69% of children stated their mental health is now poor (Young Minds, 2020) YOUNG PEOPLE – Loss In late January 2021, the children’s commissioner, Anne Longfield, warned that young people’s mental health services were “unable to meet demand” in a pandemic and a coalition of child health experts warned in a letter to the Observer that “children’s welfare has become a national emergency”. YOUNG ADULTS – Loss ADULTS – Loss OLDER ADULTS– Loss
Arora et. al. (2020)
Recovery is to Promote Resiliency
• Relationships – talk and share your thoughts and feelings, phone, video call, social media, or text
• Reassurance – planning trips out so that you feel safe
• Routines—provide familiarity and structure
• Avoid the news
• Exercise burns off adrenalin from constant stress and release good-feel endorphins
• Relaxation, mindfulness
• Regulation techniques – learn how to cope
Links to other pages for emotional regulation techniques:
Exposure to Your Fear
Planning small steps will support you in overcoming your fear. This video is about a phobia/fear of bees, but this technique can be adapted to Coronaphobia:
One in three Covid patients put on a ventilator experience extensive symptoms of post-traumatic stress disorder.
The most common PTSD symptom experienced by Covid-19 patients was intrusive images, sometimes known as flashbacks. Examples of these could be images of the intensive care unit (ICU) environment, ICU doctors wearing full personal protective equipment or other patients in the ICU.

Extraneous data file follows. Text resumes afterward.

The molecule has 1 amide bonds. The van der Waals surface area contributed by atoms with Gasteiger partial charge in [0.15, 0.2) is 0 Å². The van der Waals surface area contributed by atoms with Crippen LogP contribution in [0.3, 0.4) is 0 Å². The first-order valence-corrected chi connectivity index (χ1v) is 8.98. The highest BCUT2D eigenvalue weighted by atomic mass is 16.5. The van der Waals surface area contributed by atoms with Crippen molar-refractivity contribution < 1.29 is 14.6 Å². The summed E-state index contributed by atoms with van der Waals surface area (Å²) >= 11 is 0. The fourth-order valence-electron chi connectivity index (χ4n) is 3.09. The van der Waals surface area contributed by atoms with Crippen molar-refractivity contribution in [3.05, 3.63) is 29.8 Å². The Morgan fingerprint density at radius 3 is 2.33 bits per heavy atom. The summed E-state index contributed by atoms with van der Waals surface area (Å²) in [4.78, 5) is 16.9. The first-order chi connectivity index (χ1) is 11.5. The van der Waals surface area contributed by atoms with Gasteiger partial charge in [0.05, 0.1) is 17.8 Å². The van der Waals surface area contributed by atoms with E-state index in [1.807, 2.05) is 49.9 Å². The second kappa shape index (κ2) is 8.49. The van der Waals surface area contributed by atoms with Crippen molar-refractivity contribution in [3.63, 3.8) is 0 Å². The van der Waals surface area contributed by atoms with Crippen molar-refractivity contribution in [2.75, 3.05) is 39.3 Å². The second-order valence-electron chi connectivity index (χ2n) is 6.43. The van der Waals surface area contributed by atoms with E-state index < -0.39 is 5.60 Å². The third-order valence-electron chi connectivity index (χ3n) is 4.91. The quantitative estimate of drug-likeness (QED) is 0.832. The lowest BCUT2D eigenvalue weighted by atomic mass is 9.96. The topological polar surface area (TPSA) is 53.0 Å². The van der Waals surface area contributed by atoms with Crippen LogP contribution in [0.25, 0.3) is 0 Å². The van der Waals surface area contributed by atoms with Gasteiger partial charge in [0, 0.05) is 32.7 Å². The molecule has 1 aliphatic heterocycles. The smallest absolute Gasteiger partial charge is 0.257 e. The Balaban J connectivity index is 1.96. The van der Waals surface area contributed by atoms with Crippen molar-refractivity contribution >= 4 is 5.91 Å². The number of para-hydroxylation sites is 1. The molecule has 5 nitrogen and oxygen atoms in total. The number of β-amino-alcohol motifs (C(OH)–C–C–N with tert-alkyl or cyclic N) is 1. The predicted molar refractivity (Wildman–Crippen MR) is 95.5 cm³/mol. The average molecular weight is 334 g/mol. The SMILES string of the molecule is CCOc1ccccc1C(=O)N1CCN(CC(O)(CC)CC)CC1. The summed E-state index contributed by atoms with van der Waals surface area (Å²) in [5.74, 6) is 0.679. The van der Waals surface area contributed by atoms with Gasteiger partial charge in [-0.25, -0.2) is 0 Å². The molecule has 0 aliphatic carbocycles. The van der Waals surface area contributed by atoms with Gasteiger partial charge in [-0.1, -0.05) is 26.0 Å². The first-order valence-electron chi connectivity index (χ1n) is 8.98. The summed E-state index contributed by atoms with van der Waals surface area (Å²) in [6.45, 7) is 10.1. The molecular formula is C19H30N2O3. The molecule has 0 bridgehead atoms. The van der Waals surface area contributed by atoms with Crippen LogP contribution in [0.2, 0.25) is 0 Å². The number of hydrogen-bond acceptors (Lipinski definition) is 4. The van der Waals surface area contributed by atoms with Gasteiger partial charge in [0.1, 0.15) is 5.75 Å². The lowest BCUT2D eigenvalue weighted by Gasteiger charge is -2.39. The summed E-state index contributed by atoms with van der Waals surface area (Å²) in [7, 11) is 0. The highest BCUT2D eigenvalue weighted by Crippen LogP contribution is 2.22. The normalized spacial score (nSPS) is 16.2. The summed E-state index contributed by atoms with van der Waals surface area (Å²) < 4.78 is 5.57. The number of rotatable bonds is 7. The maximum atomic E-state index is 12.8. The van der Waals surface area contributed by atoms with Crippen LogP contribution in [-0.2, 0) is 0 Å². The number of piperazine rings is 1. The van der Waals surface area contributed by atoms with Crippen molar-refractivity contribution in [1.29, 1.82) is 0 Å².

Chamberlain et. al. (2021)
An estimated 2.1 million 10–17-year-olds are living in a household where there has been difficulty paying the bills.
The number of children needing support from food banks in April 2020 was more than double the same period last year (107% increase).
BBC Children in Need, 2020
Research by Oxford University found that 34% of COVID-19 survivors were diagnosed with a neurological or psychiatric condition within 6 months of being infected. Follow the link to read the full article.
A study, published in BJPsych Open, found around a third of hospital healthcare workers reported clinically significant symptoms of anxiety (34.3%) and depression (31.2%), while almost a quarter (24.5%) reported clinically significant post-traumatic stress disorder (PTSD) symptoms.
Wanigasooriya et. al. (2021)
American Psychiatric Association. American Psychiatric Publishing; 2013. Diagnostic and Statistical Mental Disorders (DSM-5®).
Arora, A., Jha, A. K., Alat, P., and Das, S. S. (2020). Understanding coronaphobia. Asian journal of psychiatry, 54, 102384.
Chamberlain, S., Grant, J., Trender, W., Hellyer, P., and Hampshire, A. (2021). Post-traumatic stress disorder symptoms in COVID-19 survivors: Online population survey. BJPsych Open, 7(2), E47.
Garcia, R. (2017). Neurobiology of fear and specific phobias. Learn. Mem. 2017; 24:462–471. Doi: 10.1101/lm.044115.116.
Taylor S. (2021). COVID Stress Syndrome: Clinical and Nosological Considerations. Current psychiatry reports, 23(4), 19.
Wanigasooriya, K., Palimar, P., Naumann, D., Ismail, K., Fellows, J., Logan, P., Ismail, T. (2021). Mental health symptoms in a cohort of hospital healthcare workers following the first peak of the COVID-19 pandemic in the UK. BJPsych Open, 7(1), E24. Doi:10.1192/bjo.2020.150
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COOKIES and PRIVACY
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Unprecedented in our history, the words in March 2020 “stay at home” echoed across our four nations. We were then in a national lockdown, a worldwide lockdown.
Suddenly isolated and in quarantine, stress became a daily experience along with a sense of grief as each of us began experiencing multiple losses alongside the uncertainty of our future.
A new term ‘lockdown fatigue’ has been adopted since the pandemic with people feeling emotionally numb and tired.